If you know my story, you know that that did not end well, and I ended up leaving because of basically discrimination issues in the workplace, and it just didn’t feel like the right fit for me, and it didn’t feel authentic to me. It was very inauthentic for me to be going out there saying, “You need to come do business with us, we’re LGBT friendly,” and then on the inside me getting called homophobic slurs. So I ended up leaving for that reason, but I basically took those years of experience, and moved them into something that I think you could do.
And I think if I’m not mistaken you might be in Florida, and it doesn’t matter- whoever’s listening to this, you may be in another part of the country, but I would say get involved with your local Hispanic Chamber of Commerce. So I am not an expert on the total market, so I don’t know where all of the Hispanic Chambers are, but I know they exist. So I would just get involved; again, that’s what I did. So I got involved with the LGBT Chamber of Commerce in Connecticut when it was first starting. So that gave me an opportunity to additionally learn as much as I could, but from a different perspective because chambers of commerce traditionally are out there for the small business. However there’s tons of corporations and big business that are part of them, but they’re really trying to promote the economic advancement of small business. And LGBT has just the LGBT focus, Hispanic has the Hispanic focus, so it’s kind of similar in terms of what I did, which I think is what you could do. So you start to brand yourself as the Hispanic marketing expert, and you just observe, and listen, and join organizations, and volunteer your ass off honestly. So if there is a Hispanic Chamber, and being in Florida I can’t imagine there isn’t one somewhere near you- and even if it’s a little bit of a drive, it’s going to be worth it. So you can throw that on your resume, and if your end goal is to find an employer, there’s nothing wrong with that in any way. However while you have that employer, continue to build your personal brand. So I would go out there and get your domain name in your name if it exists. If not try to find some variation of it. For me, I ended up doing JennTGrace because I couldn’t get www.JennGrace.com, so I ended up having to throw the T into the mix even though it sounds very- to me it feels weird when I say it because it sounds formal, and I’m so not a formal type of person. But at the end of the day for branding purposes it’s kind of how I had to do it, so now everything is Jenn T. Grace. And so I would do the same thing for you, and just start to blog, start to- maybe you want to start a podcast. It’s all about content creation, and finding a pattern that works for you. So if you wanted to write an article once a week, you wanted to write an article twice a week, once a month; whatever the rhythm is that you prefer, totally go with it. Because ultimately what you can do is you’re basically building your portfolio as the Hispanic marketing expert. And the more you do it, the longer you do it, people are going to start finding you. And then you’ll have places- you’ll have articles to point them to. So when you’re doing- even when you’re going on a job interview for example, the amount of opportunity that presents itself could be amazing because if you’re saying, “Oh yeah, I’ve been blogging for a year. I’ve been blogging for six months about Hispanic marketing,” then you’re really kind of showing your skillset in action. And you can be talking about it from an Integrated Marketing Communications perspective. You could be talking about it from just a marketing perspective. You could just be finding articles and things that are happening in the news as it relates to Hispanic marketing, and just kind of providing your summation of it. Say, “This is what I think they did wrong. This is what I think they did right.” So there’s a lot of different ways that you can just really start to put that out there. Because then once you do find that employer, you’re going to get a ton of experience from that employer; additional experience that you can blog about. Of course making sure that you’re not naming whomever you’re working for because you could end up getting into problems with that. But being able to use that information, and just continue to build on it. Because then when you move to the next employer in your career, or you move that next rung up, then you’re going to have all of this information and really be that go-to resource.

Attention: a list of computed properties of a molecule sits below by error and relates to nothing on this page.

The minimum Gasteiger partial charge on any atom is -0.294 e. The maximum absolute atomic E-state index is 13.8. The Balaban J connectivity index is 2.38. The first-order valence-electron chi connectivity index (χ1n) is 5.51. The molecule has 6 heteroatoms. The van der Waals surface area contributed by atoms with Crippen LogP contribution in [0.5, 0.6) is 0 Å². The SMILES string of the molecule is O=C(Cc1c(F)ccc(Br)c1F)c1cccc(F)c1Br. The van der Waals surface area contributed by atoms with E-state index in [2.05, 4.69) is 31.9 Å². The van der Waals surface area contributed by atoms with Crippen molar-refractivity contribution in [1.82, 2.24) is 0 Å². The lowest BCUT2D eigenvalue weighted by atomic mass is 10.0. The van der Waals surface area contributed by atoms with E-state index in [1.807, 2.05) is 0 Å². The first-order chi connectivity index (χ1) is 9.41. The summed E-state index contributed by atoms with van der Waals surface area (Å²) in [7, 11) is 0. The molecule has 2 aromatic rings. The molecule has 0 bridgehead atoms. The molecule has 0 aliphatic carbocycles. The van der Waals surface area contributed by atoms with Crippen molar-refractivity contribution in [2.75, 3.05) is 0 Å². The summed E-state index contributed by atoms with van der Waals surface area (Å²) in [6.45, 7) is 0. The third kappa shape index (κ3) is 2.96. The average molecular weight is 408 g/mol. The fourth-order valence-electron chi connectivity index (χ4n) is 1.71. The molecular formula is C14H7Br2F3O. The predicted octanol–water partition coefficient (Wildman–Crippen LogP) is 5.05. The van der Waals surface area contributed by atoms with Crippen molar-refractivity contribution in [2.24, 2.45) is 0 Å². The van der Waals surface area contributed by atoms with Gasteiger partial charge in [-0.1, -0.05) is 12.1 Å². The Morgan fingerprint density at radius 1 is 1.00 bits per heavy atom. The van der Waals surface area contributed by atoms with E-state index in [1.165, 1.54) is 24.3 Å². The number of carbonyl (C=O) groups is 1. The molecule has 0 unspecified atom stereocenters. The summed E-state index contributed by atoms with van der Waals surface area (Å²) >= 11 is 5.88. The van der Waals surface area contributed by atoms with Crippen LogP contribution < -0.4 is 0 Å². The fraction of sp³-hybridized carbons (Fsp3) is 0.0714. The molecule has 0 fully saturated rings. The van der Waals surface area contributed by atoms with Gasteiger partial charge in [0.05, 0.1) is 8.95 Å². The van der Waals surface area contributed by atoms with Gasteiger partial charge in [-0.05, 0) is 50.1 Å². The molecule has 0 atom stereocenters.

I know for me, I now have somewhere over 400 blog posts on my website. And I started back in 2012, and we’re about to enter 2016. So it’s taken years to build, and years to accumulate, but a lot of times if you’re searching for something LGBT specific, many times my website comes up because that is my core focus. But one of the other questions that you actually had asked was how do you draw clients and projects? And so I answered that how did you get started?